11 See the following representative works: Clayborne Carson, In Struggle: SNCC and the Black Awakening of the 1960s (Cambridge, MA: Harvard Univ. Press) 1981; David J. Garrow, The FBI and Martin Luther King, Jr.: From "Solo" to Memphis (NY: WW Norton) 1981; John Ricks, "'De Lawd' Descends and is Crucified: Martin Luther King in Albany, Georgia," Journal of Southwest Georgia History (Fall 1984); Martin L. King, Jr., Stride Toward Freedom (NY: Mentor) 1958; Harvard Sitkoff, The Struggle for Black Equality, 1954-1980 (NY: Holmes and Meier) 1981; August Meier and Elliott Rudwick, CORE: A Study in the Civil Rights Movement, 1942-1968 (Urbana, IL: Univ. of IL Press) 1975; Howard Zinn, SNCC: The New Abolitionists (Boston: Beacon Press) 1964.
12 Jerry Rubin, et al., "October 15, 16--Days of International Protest," Vietnam Day Committee News 1:2 (Jul-Aug 1965): 1. The link between peace and social justice represented an outgrowth of the "modern" American peace movement that appeared during the First World War. Liberal pacifists, like Muste, argued that there could be no peace without justice at home. On this score see Charles Chatfield, For Peace and Justice: Pacifism in America, 1914-1941 (Knoxville, TN: University of Tennessee Press) 1971.
13 Milton S. Katz, "Peace Liberals and Vietnam: SANE and the Politics of 'Responsible' Protest," Peace and Change IX, no. 2/3 (Summer 1983): 21-4; Kirkpatrick Sale, SDS (NY: Random House) 1974: 242-243.
15 Patti McGill Peterson, "Student Organizations and the Anti-War Movement in America," in Chatfield, ed., Peace Movements in America: 116-132; Howlett and Zeitzer, The American Peace Movement: 37-38.
19 Martin Luther King, Jr., "Declaration of Independence from the War in Vietnam," in Lillian Schlissel, ed., Conscience in America: A Documentary History of Conscientious Objection in America, 1757-1967 (NY: E.P. Dutton) 1968: 426-433.
21 Fort Hood Three, pamphlet, July 1966, Muste Papers, Box 43; New York Post 10 Oct 1966. Also consult, William King, editor, A White Man's War: Race Issues and Vietnam 1:2, special issue of Vietnam Generation (1989).
22 A.J. Muste, "Last Words," Liberation (Sep-Oct 1967): 52-7; Philip S. Foner, American Labor and the Indochina War: Growth of Union Opposition (NY: International Publishers) 1971: 48-59; John Kenneth Galbraith, How to Get Out of Vietnam (NY: New American Library) 1967: 22.
23 Quoted in Don Lawson, Ten Fighters for Peace (NY: Lothrop, Lee and Shepard) 1971: 74, 87; see also Michael Useem, Conscription, Protest and Social Conflict: The Life and Death of a Draft Resistance Movement (NY: John Wiley) 1973); David M. Mantell, True Americanism: Green Berets and War Resisters (NY: Teachers College Press) 1974; Ferber and Lynd, eds., The Resistance, passim.
27 "April 15 Demonstrations of Spring Mobilization Committee," 12 Feb 1967, SANE Mss, SCPC; Washington Post, 7 Apr 1967: 1; New York Times, 13 Apr 1967: 3; Zaroulis and Sullivan, Who Spoke Up?: 110; Norman Cousins, "Public Opinion and Vietnam," Saturday Review, 29 Apr 1967: 4.
29 "A Call to Resist," New Republic (7 Oct 1967); New York Times, 20 Oct 1967: 1; "Confront the Warmakers--October 21 & 22," New Left Notes (18 Sep 1967): 2. For a useful list of the major antiwar demonstrations of this period consult Irving Horowitz, The Struggle is the Message: The Organization and Ideology of the Anti-War Movement (Berkeley, CA: The Glendessary Press) 1970: 148-67; Jerome H. Skolnick, The Politics of Protest (NY: Ballantine Books) 1969: 25-78.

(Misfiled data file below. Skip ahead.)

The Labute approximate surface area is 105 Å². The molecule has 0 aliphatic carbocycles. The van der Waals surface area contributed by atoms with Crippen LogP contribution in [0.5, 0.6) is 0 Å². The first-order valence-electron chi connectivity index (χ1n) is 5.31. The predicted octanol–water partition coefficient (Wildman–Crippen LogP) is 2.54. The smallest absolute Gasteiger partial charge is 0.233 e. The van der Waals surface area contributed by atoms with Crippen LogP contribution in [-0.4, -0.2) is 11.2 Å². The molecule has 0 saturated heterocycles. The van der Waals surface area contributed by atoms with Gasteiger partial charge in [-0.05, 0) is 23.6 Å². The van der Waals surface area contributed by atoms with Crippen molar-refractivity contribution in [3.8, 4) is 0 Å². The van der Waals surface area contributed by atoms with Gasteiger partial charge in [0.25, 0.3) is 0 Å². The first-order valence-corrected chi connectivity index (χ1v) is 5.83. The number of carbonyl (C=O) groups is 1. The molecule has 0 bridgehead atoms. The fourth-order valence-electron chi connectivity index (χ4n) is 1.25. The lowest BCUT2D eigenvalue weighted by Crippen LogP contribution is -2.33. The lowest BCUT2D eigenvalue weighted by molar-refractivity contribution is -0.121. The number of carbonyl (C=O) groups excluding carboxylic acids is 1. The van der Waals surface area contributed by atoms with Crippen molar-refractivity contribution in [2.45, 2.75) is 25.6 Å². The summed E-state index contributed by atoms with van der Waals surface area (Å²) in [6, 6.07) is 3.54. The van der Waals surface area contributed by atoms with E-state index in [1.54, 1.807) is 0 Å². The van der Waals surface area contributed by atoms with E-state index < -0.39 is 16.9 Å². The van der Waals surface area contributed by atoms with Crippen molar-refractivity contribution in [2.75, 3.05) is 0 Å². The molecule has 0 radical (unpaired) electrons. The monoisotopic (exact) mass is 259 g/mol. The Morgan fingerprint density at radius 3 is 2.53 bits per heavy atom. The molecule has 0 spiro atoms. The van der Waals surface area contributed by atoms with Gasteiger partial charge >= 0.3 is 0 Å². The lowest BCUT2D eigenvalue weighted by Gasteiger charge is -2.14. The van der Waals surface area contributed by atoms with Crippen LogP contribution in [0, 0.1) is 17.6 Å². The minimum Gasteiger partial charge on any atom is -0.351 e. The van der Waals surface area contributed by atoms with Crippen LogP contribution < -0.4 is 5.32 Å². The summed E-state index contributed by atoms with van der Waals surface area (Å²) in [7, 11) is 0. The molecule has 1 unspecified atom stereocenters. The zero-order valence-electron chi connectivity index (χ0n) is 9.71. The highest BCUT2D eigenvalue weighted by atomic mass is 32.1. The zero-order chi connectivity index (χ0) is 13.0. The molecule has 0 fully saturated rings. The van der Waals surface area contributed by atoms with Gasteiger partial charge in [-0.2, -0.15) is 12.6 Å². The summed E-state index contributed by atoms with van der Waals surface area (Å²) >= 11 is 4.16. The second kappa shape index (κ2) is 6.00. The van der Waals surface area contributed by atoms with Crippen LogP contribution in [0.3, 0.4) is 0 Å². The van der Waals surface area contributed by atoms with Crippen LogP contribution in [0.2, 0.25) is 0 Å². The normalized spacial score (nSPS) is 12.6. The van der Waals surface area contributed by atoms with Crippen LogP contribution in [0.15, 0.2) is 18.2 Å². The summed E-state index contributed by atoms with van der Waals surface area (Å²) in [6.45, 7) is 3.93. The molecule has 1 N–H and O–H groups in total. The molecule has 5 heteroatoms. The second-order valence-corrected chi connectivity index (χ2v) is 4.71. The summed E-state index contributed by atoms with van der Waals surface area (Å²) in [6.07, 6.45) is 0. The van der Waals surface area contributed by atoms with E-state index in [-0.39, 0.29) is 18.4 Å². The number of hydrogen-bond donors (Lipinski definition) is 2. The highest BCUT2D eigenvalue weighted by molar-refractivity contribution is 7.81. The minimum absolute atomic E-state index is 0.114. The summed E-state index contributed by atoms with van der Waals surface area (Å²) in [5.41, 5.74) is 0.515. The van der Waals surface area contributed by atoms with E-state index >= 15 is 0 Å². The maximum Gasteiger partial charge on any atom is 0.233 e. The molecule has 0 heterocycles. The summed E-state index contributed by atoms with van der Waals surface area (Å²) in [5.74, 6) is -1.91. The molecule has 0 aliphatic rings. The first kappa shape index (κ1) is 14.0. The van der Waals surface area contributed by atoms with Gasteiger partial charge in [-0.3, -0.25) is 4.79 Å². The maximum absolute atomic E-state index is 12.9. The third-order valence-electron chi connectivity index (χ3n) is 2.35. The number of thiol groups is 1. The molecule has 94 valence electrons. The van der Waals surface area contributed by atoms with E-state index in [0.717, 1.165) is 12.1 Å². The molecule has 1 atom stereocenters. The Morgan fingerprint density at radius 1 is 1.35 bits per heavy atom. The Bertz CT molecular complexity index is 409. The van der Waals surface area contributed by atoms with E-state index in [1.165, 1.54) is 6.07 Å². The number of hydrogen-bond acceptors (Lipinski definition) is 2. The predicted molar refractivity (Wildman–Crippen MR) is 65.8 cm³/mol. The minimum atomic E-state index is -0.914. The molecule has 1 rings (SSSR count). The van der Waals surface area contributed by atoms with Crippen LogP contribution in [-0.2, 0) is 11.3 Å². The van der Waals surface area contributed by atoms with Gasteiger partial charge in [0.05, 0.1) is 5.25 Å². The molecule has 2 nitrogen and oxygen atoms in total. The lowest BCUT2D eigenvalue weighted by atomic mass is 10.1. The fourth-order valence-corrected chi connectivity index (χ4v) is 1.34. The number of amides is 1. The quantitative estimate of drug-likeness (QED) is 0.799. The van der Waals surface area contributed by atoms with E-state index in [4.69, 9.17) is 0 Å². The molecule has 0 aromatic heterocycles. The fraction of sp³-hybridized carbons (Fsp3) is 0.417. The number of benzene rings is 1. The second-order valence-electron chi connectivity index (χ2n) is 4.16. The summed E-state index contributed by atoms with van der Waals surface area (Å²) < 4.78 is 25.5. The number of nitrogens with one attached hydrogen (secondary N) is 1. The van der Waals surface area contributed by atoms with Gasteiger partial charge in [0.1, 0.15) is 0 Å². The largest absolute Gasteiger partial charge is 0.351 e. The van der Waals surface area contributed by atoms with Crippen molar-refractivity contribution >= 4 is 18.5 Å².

38 Ken Hurwitz, Marching Nowhere (NY: WW Norton) 1971 and Sam Brown, "The Politics of Peace,' The Washington Monthly II, no. 6 (Aug 1970): 24-46; Lens, Unrepentant Radical: 356; New York Times, 20 Oct, 18 and 30 Nov 1969.
39 For a scholarly analysis of the dilemma of peace coalitions see Chatfield's introduction to his edited work, Peace Movements in America: xxvi-xxviii. Also consult Brabford Lyttle, The Chicago Anti-Vietnam War Movement (Chicago: Midwest Pacifist Center) 1988.
41 Denisoff, ed., Songs of Protest, War and Peace: 6; Zaroulis and Sullivan, Who Spoke Up?: 319-23; I.F. Stone, The Killings at Kent Sate (NY: Vintage) 1971; New York Times, 5 May 1970. See also Susie Erenrich, editor, Kent and Jackson State: 1970-1990 2:2, special issue of Vietnam Generation (1990).
42 VVAW History, Box 6, The State Historical Society of Wisconsin; David Cortright,Soldiers in Revolt: The American Military Today (Garden City, NY: Doubleday) 1975, chapter 1; Edward M. Opton, Jr. and Robert Duckless, "Mental Gymnastics on Mylai," The New Republic 162, no. 8 (21 Feb 1970): 14-16; Vietnam Veterans Against the War, The Winter Soldier Investigations (Boston: Beacon Press) 1972; John Kerry, "Vietnam Veterans Against the War," in David Thorne and George Butler, eds., The New Soldier (NY: Macmillan) 1971.
48 Unfortunately, the military-oriented assumptions of the Cold War that led us into Viet Nam remain. Although the peace movement contributed to discrediting and eventually ending U.S. involvement in Viet Nam, despite their efforts they seem to have had little impact on the nature either of U.S. society or its approach to world affairs. For a retrospective analysis on the impact of the antiwar movement see, Michael Walzer, "The Peace Movement: What Was Won by Protest?" New Republic (10 Feb 1973): 25; James O'Brien, "The Anti-War Movement and the War," Radical America VIII (May-Jun 1974): 53-86; and Katz, "Peace Liberals and Vietnam": 21-39.